League form was picking up and as Christmas approached Yeovil were into mid-table, and not too far behind the leaders in a very tight division. However the financial problems might have been given a breathing space, but they hadn't gone away. New chairman Norman Burfield was feeling the pressure and publicly named and criticised three players as the team lost three games in a row 0-1, including an exit from the Southern League Cup at home to Gloucester City. Club debts now stood at £25,000 and receivership was a distinct possibility.
On 13th January Yeovil Town played their first ever F.A. Trophy game, away at Corby Town. Only two goals in injury time made the score look vaguely respectable, the Glovers still losing 4-3. A miserable crowd in the new competition meant that after deductions and expenses the club profited to the princely sum of £10. When 1,384 turned up for the next home game in the league versus Dover Hughes had had enough and launched an open attack on the town in the local press. He accused the fans of living in the past, harping on about 1948-49, being too wrapped up in the F.A. Cup, and not deserving of the good side he was building. Many managers have burnt their bridges with supporters for far less than that, but maybe Yeovil fans knew they had a good one in Hughes, and perhaps deep down accepted there was some truth in his onslaught. Anyway at the next home game the attendance was back over 2,000 and pretty much stayed there for the rest of the season. It would have also helped Hughes that the team won seven of the next eight games.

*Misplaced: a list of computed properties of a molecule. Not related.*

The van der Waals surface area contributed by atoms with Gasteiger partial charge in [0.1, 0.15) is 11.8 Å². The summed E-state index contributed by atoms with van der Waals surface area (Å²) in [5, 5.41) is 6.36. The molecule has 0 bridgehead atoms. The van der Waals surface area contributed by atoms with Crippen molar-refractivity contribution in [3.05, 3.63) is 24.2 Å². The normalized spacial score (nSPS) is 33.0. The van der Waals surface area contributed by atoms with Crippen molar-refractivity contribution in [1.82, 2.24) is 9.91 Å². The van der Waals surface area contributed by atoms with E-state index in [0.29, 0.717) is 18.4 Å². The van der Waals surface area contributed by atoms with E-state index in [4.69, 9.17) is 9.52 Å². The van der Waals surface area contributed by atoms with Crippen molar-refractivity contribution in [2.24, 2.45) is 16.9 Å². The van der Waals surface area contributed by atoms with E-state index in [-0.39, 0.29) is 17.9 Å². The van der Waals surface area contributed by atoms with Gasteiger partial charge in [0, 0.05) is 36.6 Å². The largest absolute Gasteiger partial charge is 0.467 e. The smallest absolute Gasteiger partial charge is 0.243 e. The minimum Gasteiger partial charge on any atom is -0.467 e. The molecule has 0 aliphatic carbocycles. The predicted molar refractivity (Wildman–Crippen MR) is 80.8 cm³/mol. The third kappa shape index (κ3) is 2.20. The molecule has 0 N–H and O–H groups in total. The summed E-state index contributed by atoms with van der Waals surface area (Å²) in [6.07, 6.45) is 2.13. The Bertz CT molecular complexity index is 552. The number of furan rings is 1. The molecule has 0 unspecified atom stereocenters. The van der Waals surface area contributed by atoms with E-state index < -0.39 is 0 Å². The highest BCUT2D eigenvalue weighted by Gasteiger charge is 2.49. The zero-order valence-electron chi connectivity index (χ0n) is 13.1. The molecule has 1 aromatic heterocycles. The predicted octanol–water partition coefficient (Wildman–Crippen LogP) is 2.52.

The Floodlight competition had continued to shed interest and Yeovil had dropped out of that league and were only involved in the cup aspect. The programme for it was now just a single typed sheet, 10" x 8". The example lower left is from the Round One tie played on October 8th against Andover. 937 spectators saw the home side win 4-0. Yeovil went out in the Second Round away at Weymouth 0-1. The club at last accepted the inevitable that the minority on the Board had long argued for, and tendered its resignation from the Western League to take effect at season's end. The Reserves would be disbanded.
Amidst the gloom and despondency by early Spring Yeovil found itself competing at the head of the table, and by Easter we topped the league. On Easter Monday Weymouth were defeated 2-0 in front of 4,147 and the Glovers had pulled out a three point advantage. Six clubs were still seriously in the hunt, almost all with games in hand. Cambridge United were the most dangerous, with four.
No one could say Yeovil didn't battle to the last. With only five games left in their schedule they won every one. Nuneaton were defeated 3-0 at home. The team then travelled to Abbey Stadium and produced a monumental performance for a 2-1 victory. Back at Huish King's Lynn were demolished 4-0. Then the U's arrived for the rematch and 4,557 watched Dick Plumb (2), Stuart Housley amd Ken Thompson score the goals, to a single reply from Cambridge. But it was Cyril Davies who ran the show, tearing the visitors to shreds, and was man of the match for a performance described by the local press as "one of the finest individual performances ever given at Huish". The scouts were drooling and it was Charlton Athletic who stepped in, paying a then record transfer fee for Yeovil of £3,000 plus another £2,000 after ten appearances and a guaranteed home friendly, for a player Town had picked up on a free at the start of the season.